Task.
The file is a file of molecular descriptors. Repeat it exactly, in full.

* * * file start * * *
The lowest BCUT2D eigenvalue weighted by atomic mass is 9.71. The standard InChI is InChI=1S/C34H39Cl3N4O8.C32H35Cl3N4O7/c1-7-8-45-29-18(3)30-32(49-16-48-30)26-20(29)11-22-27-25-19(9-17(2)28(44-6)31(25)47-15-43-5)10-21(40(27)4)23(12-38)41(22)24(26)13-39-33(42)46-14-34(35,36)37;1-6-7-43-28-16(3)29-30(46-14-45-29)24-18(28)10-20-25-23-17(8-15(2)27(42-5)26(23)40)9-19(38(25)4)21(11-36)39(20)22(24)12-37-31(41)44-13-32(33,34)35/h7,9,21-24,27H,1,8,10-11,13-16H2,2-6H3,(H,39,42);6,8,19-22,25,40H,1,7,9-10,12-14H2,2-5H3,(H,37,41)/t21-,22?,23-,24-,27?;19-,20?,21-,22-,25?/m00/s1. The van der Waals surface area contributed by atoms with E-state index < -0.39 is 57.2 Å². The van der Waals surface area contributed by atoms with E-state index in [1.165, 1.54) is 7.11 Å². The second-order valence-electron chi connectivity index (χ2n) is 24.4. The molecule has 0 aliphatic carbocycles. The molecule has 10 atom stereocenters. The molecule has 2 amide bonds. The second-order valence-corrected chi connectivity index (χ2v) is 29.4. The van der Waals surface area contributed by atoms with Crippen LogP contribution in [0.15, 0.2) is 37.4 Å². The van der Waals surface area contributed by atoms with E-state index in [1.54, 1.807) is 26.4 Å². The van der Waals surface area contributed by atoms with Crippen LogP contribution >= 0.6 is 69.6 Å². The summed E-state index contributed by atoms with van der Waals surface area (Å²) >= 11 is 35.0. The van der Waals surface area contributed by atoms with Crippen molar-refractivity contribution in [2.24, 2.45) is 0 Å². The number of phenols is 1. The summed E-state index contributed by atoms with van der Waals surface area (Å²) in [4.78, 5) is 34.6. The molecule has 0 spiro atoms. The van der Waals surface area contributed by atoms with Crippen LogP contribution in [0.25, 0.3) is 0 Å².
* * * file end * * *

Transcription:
The lowest BCUT2D eigenvalue weighted by atomic mass is 9.71. The standard InChI is InChI=1S/C34H39Cl3N4O8.C32H35Cl3N4O7/c1-7-8-45-29-18(3)30-32(49-16-48-30)26-20(29)11-22-27-25-19(9-17(2)28(44-6)31(25)47-15-43-5)10-21(40(27)4)23(12-38)41(22)24(26)13-39-33(42)46-14-34(35,36)37;1-6-7-43-28-16(3)29-30(46-14-45-29)24-18(28)10-20-25-23-17(8-15(2)27(42-5)26(23)40)9-19(38(25)4)21(11-36)39(20)22(24)12-37-31(41)44-13-32(33,34)35/h7,9,21-24,27H,1,8,10-11,13-16H2,2-6H3,(H,39,42);6,8,19-22,25,40H,1,7,9-10,12-14H2,2-5H3,(H,37,41)/t21-,22?,23-,24-,27?;19-,20?,21-,22-,25?/m00/s1. The van der Waals surface area contributed by atoms with E-state index < -0.39 is 57.2 Å². The van der Waals surface area contributed by atoms with E-state index in [1.165, 1.54) is 7.11 Å². The second-order valence-electron chi connectivity index (χ2n) is 24.4. The molecule has 0 aliphatic carbocycles. The molecule has 10 atom stereocenters. The molecule has 2 amide bonds. The second-order valence-corrected chi connectivity index (χ2v) is 29.4. The van der Waals surface area contributed by atoms with Crippen LogP contribution in [0.15, 0.2) is 37.4 Å². The van der Waals surface area contributed by atoms with E-state index in [1.54, 1.807) is 26.4 Å². The van der Waals surface area contributed by atoms with Crippen LogP contribution >= 0.6 is 69.6 Å². The summed E-state index contributed by atoms with van der Waals surface area (Å²) >= 11 is 35.0. The van der Waals surface area contributed by atoms with Crippen molar-refractivity contribution in [2.24, 2.45) is 0 Å². The number of phenols is 1. The summed E-state index contributed by atoms with van der Waals surface area (Å²) in [4.78, 5) is 34.6. The molecule has 0 spiro atoms. The van der Waals surface area contributed by atoms with Crippen LogP contribution in [0.25, 0.3) is 0 Å².